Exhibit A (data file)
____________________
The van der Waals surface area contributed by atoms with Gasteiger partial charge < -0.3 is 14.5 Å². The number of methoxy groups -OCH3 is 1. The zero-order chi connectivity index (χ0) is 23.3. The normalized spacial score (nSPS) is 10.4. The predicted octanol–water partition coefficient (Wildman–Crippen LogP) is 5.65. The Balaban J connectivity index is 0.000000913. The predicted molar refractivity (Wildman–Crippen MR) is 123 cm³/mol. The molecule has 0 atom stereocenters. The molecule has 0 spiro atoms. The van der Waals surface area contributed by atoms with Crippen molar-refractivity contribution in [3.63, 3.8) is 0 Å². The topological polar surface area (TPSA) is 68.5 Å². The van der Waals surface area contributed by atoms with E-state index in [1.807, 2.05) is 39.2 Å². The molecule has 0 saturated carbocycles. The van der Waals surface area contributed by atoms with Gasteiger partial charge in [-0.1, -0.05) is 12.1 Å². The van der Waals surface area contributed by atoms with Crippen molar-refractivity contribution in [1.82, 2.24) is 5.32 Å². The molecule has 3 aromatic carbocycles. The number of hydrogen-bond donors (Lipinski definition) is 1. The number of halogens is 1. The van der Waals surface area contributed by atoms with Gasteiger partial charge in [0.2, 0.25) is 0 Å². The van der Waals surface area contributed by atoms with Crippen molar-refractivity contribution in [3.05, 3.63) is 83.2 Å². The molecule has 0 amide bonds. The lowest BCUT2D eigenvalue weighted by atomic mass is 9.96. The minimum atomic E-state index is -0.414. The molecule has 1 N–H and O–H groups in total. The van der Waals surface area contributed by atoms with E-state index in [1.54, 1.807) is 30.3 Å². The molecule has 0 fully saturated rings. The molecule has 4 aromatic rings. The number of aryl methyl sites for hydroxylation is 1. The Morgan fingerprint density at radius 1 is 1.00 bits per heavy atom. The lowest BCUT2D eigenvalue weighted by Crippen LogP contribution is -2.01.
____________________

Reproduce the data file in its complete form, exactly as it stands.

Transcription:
The van der Waals surface area contributed by atoms with Gasteiger partial charge < -0.3 is 14.5 Å². The number of methoxy groups -OCH3 is 1. The zero-order chi connectivity index (χ0) is 23.3. The normalized spacial score (nSPS) is 10.4. The predicted octanol–water partition coefficient (Wildman–Crippen LogP) is 5.65. The Balaban J connectivity index is 0.000000913. The predicted molar refractivity (Wildman–Crippen MR) is 123 cm³/mol. The molecule has 0 atom stereocenters. The molecule has 0 spiro atoms. The van der Waals surface area contributed by atoms with Crippen molar-refractivity contribution in [3.63, 3.8) is 0 Å². The topological polar surface area (TPSA) is 68.5 Å². The van der Waals surface area contributed by atoms with E-state index in [1.807, 2.05) is 39.2 Å². The molecule has 0 saturated carbocycles. The van der Waals surface area contributed by atoms with Gasteiger partial charge in [-0.1, -0.05) is 12.1 Å². The van der Waals surface area contributed by atoms with Crippen molar-refractivity contribution in [1.82, 2.24) is 5.32 Å². The molecule has 3 aromatic carbocycles. The number of hydrogen-bond donors (Lipinski definition) is 1. The number of halogens is 1. The van der Waals surface area contributed by atoms with Gasteiger partial charge in [0.2, 0.25) is 0 Å². The van der Waals surface area contributed by atoms with Crippen molar-refractivity contribution in [3.05, 3.63) is 83.2 Å². The molecule has 0 amide bonds. The lowest BCUT2D eigenvalue weighted by atomic mass is 9.96. The minimum atomic E-state index is -0.414. The molecule has 1 N–H and O–H groups in total. The van der Waals surface area contributed by atoms with E-state index in [1.54, 1.807) is 30.3 Å². The molecule has 0 fully saturated rings. The molecule has 4 aromatic rings. The number of aryl methyl sites for hydroxylation is 1. The Morgan fingerprint density at radius 1 is 1.00 bits per heavy atom. The lowest BCUT2D eigenvalue weighted by Crippen LogP contribution is -2.01.